Leaving Cannes last week, I felt even more schizophrenic than I did during my hard-working years in ad land. On the one hand, it’s been the best year ever in the Festival’s history for advertising that does more than sell snake oil - call it ‘Goodvertising,’ if you will. On the other, it seems like most agencies and marketers are treating the biggest issues of our time as a new trend, as if doing good is simply the ‘new black’ or perhaps pink (judging from the number of women’s equality campaigns on show). Like every brand in the ‘90s was all about lifestyle, it seems like brands today are firmly on the social issues bandwagon like bees around a honey pot (even though bees are their own cause to worry about). Yes, it’s great that more advertisers support these issues, but before you count the record-high number of “Good” medals awarded like beads on a rosary, we’re still too full of shit! Sorry, there are too many gimmicks, too little substance – or as I wrote in my Cannes Lions Predictions; too much roaring, too little bite.
The industry is sawing off the very branch it’s sitting on
What happened to the elephant in the room: Consumption? If we as an industry don’t find solutions to the rampant overconsumption we’re proponents of, we’re just slowly but surely sawing off the very branch we’re sitting on. How many Lions tackled the consumption issue? Or sustainable transformation unraveling everything we know? How many keynotes in the Palais addressed this much-needed change, or brought attention to the Sustainable Development Goals? We need more debates, more keynotes, more creative solutions embracing sustainable transformation, circular consumption, the sharing economy, new materials, renewables, economic equality etc. Social and environmental entrepreneurs are solving things, while ad land perpetuates more stunts with little to no effect.
Too many gimmicks, too little substance
Sustainability is not an instant Simon Sinek purpose or a way to roll a brand in honey to make it oh-so-sweet. Our industry is faced with a relevance crisis. As the sustainable revolution is unfolding, people are asking brands: Our world, our countries, our communities are becoming a dump – what are you doing about it? One-offs, such as “Fearless Girl” from State Global Advisors’ male-dominated leadership team (only five women out of 28), is not creating lasting change – although it is admittedly a poetic and artistic piece of work. We can continue to put the spotlight on some of the world’s burning issues, from the refugee crisis (see Amnesty International’s “Refugee Nation”) to social equality (Channel 4’s “We’re the Super Humans”), but talk is not enough, neither for our planet nor for people, who will call out the talking heads. Ad land was too slow to embrace digital and now history repeats itself with the sustainable transformation. We’re missing out on what’s truly going to revolutionize businesses over the next 30 years: Climate change and resource scarcity, urbanization, demographic change and economic shifts towards the developing world. Simply telling stories about these things is not enough. What are brands actually doing?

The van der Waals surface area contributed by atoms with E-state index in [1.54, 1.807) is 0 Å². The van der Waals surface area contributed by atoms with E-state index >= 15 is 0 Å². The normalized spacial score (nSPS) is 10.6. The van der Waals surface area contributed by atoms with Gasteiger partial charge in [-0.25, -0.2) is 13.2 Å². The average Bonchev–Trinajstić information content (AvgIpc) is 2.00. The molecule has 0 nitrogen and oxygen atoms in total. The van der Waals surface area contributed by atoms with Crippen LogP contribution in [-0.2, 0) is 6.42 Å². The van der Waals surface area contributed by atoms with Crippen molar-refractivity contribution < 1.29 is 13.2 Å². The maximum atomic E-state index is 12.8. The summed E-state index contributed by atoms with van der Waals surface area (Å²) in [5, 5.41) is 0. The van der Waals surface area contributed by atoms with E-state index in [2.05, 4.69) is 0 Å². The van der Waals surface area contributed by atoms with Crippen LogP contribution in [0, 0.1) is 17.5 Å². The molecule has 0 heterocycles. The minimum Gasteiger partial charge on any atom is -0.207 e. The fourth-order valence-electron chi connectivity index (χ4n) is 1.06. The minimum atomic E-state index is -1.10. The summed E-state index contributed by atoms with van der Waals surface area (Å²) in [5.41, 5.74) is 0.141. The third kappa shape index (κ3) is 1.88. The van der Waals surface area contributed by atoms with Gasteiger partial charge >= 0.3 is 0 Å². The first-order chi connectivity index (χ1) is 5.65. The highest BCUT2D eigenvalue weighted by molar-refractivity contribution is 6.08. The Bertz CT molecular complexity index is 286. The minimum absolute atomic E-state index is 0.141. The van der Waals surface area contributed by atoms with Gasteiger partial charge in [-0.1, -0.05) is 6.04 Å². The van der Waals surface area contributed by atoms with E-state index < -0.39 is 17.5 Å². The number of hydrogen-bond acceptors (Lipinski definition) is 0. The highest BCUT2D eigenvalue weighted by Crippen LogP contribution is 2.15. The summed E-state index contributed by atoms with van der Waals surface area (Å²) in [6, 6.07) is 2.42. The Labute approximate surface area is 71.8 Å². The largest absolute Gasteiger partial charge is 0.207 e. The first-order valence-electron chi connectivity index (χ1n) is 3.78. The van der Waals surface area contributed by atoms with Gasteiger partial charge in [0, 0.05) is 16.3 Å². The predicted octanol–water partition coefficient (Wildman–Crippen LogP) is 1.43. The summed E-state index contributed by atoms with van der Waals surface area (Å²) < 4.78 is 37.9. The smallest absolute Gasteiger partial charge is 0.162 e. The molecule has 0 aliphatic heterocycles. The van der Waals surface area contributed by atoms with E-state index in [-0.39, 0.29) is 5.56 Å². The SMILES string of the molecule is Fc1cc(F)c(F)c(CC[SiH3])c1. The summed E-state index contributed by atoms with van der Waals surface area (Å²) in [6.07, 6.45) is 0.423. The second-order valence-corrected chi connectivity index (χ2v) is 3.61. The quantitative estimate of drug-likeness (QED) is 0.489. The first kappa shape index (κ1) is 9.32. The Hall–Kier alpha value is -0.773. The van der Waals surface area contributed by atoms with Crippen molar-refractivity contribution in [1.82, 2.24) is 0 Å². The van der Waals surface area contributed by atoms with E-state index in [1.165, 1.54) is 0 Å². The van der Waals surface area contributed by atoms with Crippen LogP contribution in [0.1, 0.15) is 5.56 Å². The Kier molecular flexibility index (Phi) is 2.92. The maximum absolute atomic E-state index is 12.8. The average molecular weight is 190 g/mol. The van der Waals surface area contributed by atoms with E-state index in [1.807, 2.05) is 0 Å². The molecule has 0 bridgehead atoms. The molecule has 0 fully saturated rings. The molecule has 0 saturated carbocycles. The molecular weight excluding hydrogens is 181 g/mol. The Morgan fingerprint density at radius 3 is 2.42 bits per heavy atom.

Short-termism is dead, visions rule
A medal won at Cannes, a sales peak or short-term business success is no longer enough as Ford showed us last month, when the company ousted CEO Mark Fields, despite him delivering record profits. His replacement was outsider Jim Hackett, who came to Ford last year to oversee the company's self-driving car efforts. Ford no longer sees itself as a car company, but a mobility company. And as the sky-high valuation of Tesla shows us, sales are far from the only indicator of a company’s value: Tesla is evaluated higher than Ford despite selling only 5 percent the number of cars. The winners in this space are those brands that are able to articulate a coherent vision for the future – and deliver on it!
Bigger and more challenging Lions await
I don’t want to sound grumpy and doomsday-like, and I truly want to applaud all the brands and agencies that dared to embrace a new marketing model and matched it with creative excellence. But let’s not rest on our laurels – we have bigger and more challenging Lions to hunt. The work that excites me the most moves beyond gimmicks and blowing the cause trumpet, and rather delivers real impact while often being scalable. This is not about campaigns with a defined start and end date, but programs that deliver lasting change – such as Whirlpool’s “Care Counts” (making sure impoverished kids in the U.S. go to school), Tigo-Une’s “Payphone Bank” (creating banking infrastructure for Colombia’s poor), Boost Mobile’s “Boost Your Voice” (ensuring not only easier, but equal access to voting in the U.S.), Savlon’s “Healthy Hands Chalk Sticks” (improving hygiene through play for children in India), Fairphone (a modular phone made out of conflict-free materials) or Aland Index (linking purchases with carbon emissions to make environmental damage visible to people). These programs deliver real value to people’s lives, rather than just talking about issues or that old chestnut: Raising awareness.
Circus Cannes or Cannes as part of the solution?
As the discussion this year emerged around transforming Circus Cannes or even canning Cannes, I’d suggest sustainability play an all-important role. As the advisory board members are appointed for this pivotal Cannes transformation task, I’ll be excited to count the high number of advisors bringing sustainability to the table, as well as of course applauding the gender diversification. In many ways, Cannes can be viewed as a symbol of the greater crisis in advertising, our very own Tower of Babel, so as I praise marketers and agencies moving in a better direction.
Let’s see if the industry is truly ready to sing to a different tune: Selling more shit to people who don’t need it or truly enabling a better life and a better planet?